The main purpose of the 2:1 Mock-Up System was to mimic conditions in the standing position where demands on the valve were most extreme. Therefore, a vertical column was constructed in which the candidate devices were placed (Fig. 1). The outlet of the column was at a height of 55 cm above the test specimen to simulate the elevation of the heart above a proximal vein valve in the standing position. For simplicity, a constant flow pump (IWAKI PULSA Feeder, Interpace Corporation, Rochester, NY) was used to provide the driving pressure and tap water was used as the test fluid. Initially, valve misalignment within the test section and system leakage at the valve connection were commonly experienced. Both of these conditions were corrected through the use of a threaded adaptor to secure the valve Mock-ups in place. Matching threading was added to each of the prototype valves, which could then be screwed into the system after the application of Teflon® tape. The flow loop was closed by lowering a one-inch inner diameter Tygon® tube over the valve and securing it with a clamp. Upstream of the test section was a reservoir with a submersible pump (Model 1, Little Giant Pump Company, Oklahoma City, OK) that filled a constant elevation (20 cm) reservoir (Tower I) that, in turn, functioned to prime the constant flow pump. The output of the constant flow pump to the test section was regulated by a variable resistor placed in a recycle stream to the reservoir. This allowed the flow rate delivered to the test section to be set without altering the pump output.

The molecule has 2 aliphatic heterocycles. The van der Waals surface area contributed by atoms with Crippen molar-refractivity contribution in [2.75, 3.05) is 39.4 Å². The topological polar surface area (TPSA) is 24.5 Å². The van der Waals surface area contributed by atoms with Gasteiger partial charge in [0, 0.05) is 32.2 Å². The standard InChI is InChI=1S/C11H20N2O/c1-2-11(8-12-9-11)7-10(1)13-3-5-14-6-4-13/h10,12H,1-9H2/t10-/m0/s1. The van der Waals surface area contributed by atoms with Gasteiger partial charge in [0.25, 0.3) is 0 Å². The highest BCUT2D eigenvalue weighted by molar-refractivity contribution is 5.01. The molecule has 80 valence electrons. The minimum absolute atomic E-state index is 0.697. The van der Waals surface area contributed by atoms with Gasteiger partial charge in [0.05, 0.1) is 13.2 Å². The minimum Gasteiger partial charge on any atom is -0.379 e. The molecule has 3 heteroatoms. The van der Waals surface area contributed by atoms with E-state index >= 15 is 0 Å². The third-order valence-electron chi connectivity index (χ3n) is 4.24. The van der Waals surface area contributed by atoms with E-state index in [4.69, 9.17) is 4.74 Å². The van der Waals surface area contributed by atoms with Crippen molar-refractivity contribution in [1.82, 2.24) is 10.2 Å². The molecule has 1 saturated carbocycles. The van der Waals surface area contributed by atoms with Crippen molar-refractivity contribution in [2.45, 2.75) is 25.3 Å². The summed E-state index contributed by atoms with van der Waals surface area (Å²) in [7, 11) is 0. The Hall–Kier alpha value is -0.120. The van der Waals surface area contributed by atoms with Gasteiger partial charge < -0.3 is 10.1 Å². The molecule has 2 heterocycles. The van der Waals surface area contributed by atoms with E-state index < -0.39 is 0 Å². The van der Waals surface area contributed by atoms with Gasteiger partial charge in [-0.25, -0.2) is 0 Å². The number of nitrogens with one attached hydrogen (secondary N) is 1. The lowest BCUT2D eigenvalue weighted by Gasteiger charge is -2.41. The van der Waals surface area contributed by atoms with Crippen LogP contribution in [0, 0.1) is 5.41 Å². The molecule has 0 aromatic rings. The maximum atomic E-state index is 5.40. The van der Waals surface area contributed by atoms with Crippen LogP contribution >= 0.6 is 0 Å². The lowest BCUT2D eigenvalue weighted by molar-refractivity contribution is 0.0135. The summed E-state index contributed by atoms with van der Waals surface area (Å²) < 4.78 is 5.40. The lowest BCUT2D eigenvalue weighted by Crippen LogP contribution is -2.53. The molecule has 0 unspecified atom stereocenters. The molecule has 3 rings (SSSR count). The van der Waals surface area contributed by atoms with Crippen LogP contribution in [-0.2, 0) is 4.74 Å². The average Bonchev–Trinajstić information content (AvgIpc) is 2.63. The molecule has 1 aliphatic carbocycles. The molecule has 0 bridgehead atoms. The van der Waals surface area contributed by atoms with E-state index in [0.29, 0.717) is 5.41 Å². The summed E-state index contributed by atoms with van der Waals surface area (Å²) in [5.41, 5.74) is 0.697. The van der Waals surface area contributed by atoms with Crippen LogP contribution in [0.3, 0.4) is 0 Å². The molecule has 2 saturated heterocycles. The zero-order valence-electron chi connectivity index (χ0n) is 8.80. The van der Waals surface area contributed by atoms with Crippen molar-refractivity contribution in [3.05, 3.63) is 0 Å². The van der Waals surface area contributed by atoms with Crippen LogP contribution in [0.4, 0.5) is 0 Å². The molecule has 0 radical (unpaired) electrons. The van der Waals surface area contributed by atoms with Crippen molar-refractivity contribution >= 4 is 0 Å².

Upon scaling up to the 2:1 Mock-up system, a balance of viscous and inertial forces was maintained by matching the Reynolds numbers of the system to that obtained in the Normal Volunteer Study:
where Re = characteristic Reynolds number, ρ = the fluid density, v = the fluid velocity, D = the tubing diameter, and, μ = the fluid viscosity; NL subscripts denote parameters of the normal volunteer study while MU denotes those of the Mock-up flow system.
The densities of both systems were assumed to be equal (ρ NL = ρ MU) while the diameter of the Mock-up system was twice that of the average normal volunteer vessel diameter (DMU = 2.0DNL). Furthermore, the viscosity of blood was three and a half times greater than the tap water in the Mock-up system (μ NL = 3.5 μ MU). These relationships allowed for the velocity of the Mock-up system to be determined relative to that of the normal volunteer study:
Next, the value of VMU was applied to the continuity equation as seen in Equation 3:
where QMU = the volumetric flow rate in the Mock-up test system (L/min) and AMU = the cross-sectional area of the test section in the Mock-up system (cm2). This required that for VNL = 14.2 cm/s and DNL = 1.25 cm that QMU = 0.599 L/min (corresponding to a mean Re = 146).